Re: What is byte-code ?

Nathan Moore <>
24 Mar 2005 21:16:39 -0500

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Related articles
[7 earlier articles]
Re: What is byte-code ? (2005-03-08)
Re: What is byte-code ? (2005-03-08)
Re: What is byte-code ? (Carl Cerecke) (2005-03-08)
Re: What is byte-code ? (2005-03-15)
Re: What is byte-code ? (Chris Dollin) (2005-03-15)
Re: What is byte-code ? (Xous - Jose R. Negreira) (2005-03-18)
Re: What is byte-code ? (Nathan Moore) (2005-03-24)
Re: What is byte-code ? (2005-03-31)
Re: What is byte-code ? (2005-03-31)
Re: What is byte-code ? (Chris Dollin) (2005-03-31)
Re: What is byte-code ? (Nathan Moore) (2005-04-02)
Re: What is byte-code ? (John Slimick) (2005-04-11)
Re: What is byte-code ? (Chris Dollin) (2005-04-11)
[5 later articles]
| List of all articles for this month |

From: Nathan Moore <>
Newsgroups: comp.compilers
Date: 24 Mar 2005 21:16:39 -0500
Organization: Cox Communications
References: 05-03-015 05-03-026 05-03-053
Keywords: interpreter
Posted-Date: 24 Mar 2005 21:16:39 EST

Chris Dollin wrote:
> Depending on why you mean by `byte` and `bytecode` that may not be true ...
> The most recent VM I wrote had instructions that were 16 bits
> wide. You could say it had 16-bit bytes. (As it happens, the opcode
> part was 5 bits wide, with 3 other bits that were either an operand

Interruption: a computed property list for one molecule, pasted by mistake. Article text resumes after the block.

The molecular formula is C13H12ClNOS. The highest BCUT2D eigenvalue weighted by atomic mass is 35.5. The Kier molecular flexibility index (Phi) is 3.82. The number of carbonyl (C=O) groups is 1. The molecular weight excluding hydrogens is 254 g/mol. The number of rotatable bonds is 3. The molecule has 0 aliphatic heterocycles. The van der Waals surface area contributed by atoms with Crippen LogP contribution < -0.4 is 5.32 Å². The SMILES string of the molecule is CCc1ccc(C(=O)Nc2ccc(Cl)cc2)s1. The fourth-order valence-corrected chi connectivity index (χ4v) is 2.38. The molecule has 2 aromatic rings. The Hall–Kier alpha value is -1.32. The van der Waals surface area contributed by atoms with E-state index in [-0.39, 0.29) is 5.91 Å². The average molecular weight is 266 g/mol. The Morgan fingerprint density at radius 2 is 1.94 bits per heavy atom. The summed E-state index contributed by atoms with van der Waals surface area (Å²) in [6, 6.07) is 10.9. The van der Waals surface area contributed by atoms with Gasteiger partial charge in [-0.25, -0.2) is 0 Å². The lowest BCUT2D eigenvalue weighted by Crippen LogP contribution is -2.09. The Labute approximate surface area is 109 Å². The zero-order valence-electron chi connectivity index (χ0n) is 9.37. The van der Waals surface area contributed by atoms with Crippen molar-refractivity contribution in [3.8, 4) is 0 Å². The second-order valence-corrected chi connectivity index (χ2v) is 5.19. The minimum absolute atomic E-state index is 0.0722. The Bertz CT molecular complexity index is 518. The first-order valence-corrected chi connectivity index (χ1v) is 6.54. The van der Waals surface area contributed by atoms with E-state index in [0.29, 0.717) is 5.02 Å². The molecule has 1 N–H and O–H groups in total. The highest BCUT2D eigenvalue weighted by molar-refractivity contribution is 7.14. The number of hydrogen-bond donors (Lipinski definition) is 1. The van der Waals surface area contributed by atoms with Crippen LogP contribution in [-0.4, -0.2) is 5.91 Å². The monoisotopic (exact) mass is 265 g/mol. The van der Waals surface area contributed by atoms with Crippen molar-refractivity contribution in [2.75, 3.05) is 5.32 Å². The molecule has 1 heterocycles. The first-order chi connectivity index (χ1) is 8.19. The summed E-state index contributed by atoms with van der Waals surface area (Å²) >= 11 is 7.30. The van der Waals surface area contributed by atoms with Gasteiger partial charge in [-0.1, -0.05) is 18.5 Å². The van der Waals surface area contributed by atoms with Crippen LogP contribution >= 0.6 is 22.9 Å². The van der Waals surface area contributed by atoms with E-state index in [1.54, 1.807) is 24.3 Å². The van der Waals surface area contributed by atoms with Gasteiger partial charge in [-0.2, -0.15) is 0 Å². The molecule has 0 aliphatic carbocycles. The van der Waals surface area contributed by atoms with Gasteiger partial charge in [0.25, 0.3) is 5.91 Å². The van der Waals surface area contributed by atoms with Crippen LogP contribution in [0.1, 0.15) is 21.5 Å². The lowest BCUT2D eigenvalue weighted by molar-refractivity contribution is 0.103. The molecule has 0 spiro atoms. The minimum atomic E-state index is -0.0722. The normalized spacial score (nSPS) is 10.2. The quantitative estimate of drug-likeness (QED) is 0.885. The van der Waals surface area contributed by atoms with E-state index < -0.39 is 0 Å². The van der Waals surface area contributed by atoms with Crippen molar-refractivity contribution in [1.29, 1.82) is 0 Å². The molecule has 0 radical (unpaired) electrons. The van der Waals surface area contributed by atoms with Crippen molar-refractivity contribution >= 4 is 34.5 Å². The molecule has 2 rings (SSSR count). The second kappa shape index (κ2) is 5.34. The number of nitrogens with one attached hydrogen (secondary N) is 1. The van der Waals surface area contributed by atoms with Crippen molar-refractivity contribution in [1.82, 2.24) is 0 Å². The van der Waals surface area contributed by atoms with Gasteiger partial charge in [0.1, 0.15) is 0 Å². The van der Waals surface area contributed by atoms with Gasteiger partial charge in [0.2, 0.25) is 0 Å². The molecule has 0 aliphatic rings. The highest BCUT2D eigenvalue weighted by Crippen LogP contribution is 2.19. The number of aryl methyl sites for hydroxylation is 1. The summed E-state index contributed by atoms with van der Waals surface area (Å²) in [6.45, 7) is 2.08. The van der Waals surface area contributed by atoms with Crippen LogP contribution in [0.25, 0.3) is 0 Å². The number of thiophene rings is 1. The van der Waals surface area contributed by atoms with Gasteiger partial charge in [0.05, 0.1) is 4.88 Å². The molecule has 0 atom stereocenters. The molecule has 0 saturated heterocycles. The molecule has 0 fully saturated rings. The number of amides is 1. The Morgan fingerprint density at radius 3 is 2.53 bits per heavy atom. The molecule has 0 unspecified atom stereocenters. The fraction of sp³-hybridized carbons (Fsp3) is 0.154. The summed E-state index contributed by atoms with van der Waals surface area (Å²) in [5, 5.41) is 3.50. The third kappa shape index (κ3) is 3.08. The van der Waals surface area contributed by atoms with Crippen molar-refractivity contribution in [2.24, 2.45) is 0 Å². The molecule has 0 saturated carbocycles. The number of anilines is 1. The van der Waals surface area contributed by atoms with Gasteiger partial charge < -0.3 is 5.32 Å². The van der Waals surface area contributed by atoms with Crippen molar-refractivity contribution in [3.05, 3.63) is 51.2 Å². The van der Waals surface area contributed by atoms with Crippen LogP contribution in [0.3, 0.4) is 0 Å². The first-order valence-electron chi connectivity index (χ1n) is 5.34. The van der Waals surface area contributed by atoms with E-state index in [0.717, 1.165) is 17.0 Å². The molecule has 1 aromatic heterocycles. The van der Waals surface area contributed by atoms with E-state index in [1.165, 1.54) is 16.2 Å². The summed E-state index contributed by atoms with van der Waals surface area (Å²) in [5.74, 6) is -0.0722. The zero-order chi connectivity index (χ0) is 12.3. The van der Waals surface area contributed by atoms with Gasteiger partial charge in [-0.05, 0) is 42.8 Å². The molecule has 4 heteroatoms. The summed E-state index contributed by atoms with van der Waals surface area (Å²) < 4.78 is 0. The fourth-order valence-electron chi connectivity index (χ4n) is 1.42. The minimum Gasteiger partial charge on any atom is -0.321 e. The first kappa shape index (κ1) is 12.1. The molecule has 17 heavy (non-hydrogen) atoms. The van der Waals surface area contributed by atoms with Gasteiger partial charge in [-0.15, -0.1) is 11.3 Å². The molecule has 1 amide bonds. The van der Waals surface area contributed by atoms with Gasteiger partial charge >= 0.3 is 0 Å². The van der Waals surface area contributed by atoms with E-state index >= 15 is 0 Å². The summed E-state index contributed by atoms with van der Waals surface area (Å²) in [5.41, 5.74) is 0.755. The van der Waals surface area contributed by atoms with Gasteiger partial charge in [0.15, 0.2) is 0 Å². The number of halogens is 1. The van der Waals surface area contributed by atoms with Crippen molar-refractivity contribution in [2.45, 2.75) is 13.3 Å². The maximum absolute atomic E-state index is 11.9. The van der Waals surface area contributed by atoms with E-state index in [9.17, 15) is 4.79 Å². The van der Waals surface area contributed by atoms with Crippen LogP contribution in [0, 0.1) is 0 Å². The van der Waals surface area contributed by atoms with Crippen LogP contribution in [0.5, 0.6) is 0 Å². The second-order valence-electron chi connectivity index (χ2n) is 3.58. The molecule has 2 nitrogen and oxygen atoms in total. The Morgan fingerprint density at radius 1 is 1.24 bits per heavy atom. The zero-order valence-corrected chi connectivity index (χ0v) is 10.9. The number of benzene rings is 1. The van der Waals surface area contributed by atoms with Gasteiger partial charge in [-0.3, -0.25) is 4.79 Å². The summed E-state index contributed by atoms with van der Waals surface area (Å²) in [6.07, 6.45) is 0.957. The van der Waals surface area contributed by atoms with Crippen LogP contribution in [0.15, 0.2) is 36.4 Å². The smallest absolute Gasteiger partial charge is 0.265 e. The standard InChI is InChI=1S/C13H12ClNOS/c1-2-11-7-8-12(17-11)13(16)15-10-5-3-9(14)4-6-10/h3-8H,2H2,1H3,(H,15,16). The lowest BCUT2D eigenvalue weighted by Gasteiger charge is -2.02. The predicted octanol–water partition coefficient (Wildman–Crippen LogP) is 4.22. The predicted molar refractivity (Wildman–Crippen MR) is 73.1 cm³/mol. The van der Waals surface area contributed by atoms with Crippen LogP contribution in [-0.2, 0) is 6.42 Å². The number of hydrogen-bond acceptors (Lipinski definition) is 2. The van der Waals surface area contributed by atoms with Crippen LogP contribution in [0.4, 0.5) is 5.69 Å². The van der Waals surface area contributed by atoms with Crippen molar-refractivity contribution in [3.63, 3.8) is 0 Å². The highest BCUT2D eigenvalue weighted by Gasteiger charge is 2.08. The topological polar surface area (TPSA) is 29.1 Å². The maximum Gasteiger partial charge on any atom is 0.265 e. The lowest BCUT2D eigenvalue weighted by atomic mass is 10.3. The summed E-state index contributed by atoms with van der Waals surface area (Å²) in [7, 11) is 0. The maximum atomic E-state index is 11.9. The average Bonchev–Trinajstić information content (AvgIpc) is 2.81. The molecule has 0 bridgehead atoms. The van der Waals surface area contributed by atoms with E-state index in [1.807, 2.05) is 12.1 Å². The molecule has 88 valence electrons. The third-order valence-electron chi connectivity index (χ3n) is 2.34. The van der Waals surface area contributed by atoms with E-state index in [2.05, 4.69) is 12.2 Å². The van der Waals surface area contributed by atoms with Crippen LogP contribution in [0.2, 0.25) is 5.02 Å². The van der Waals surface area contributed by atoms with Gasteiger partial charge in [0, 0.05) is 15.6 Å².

> specification or more opcode - so you *could* say it was an
> 8-bit-byte-code, because the opcodes are 8 bits wide and the operand
> another 8.)

I would not consider the interpreter's instruction set to fit the
definition of "byte code". I don't believe that just because it
is interpreted it is bytecode. (I had posted another more elaborate
definition that was culled -- don't know why). Your VM's instruction
set is very much like that of many hardware CPU's (as I'm sure you
know), but when done in software, you incure the expense of separating
out the 5 bit operation code from the rest of the 16 bits, before
decoding (ie jumping to the code that does the operation or decodes the
rest of the opcode if it is one of those cases). This separation
of components, which you most likely do with a MASK | INSN is not
expensive, but does have to be done for every instruction, which may
not be the case for a VM whose instructions are addressable by the
host machine. Plus I'll bet that you take another hit on the codes
that use the 3 bits left from the first 8 bits as an additional portion
of the opcode, b/c you have to decode that as well as the first 5 bits.
In addition, in the instruction decode code you will have the result of
INSN | MASK be all high valued bits for some hosts. This means that
your "jump to" code (or switch/case code generated by the compiler) will
have to scale this value in some way before using it to find the correct
place to jump, which is an additional cost. (same is true of the other
3 bits when used as opcode on the hosts where the above is not true).
You also have to worry about endianness and portability.

This really doesn't have much to do with the definition of bytecode, but
why bytecode works well in VM's and particularly portable VMs.
I just don't think that just because something is a VM the code that it
eats can be defined as bytecode. This definition would make all machine
languages and infact all bit-streams be included in the set of bytecode.

Nathan Moore

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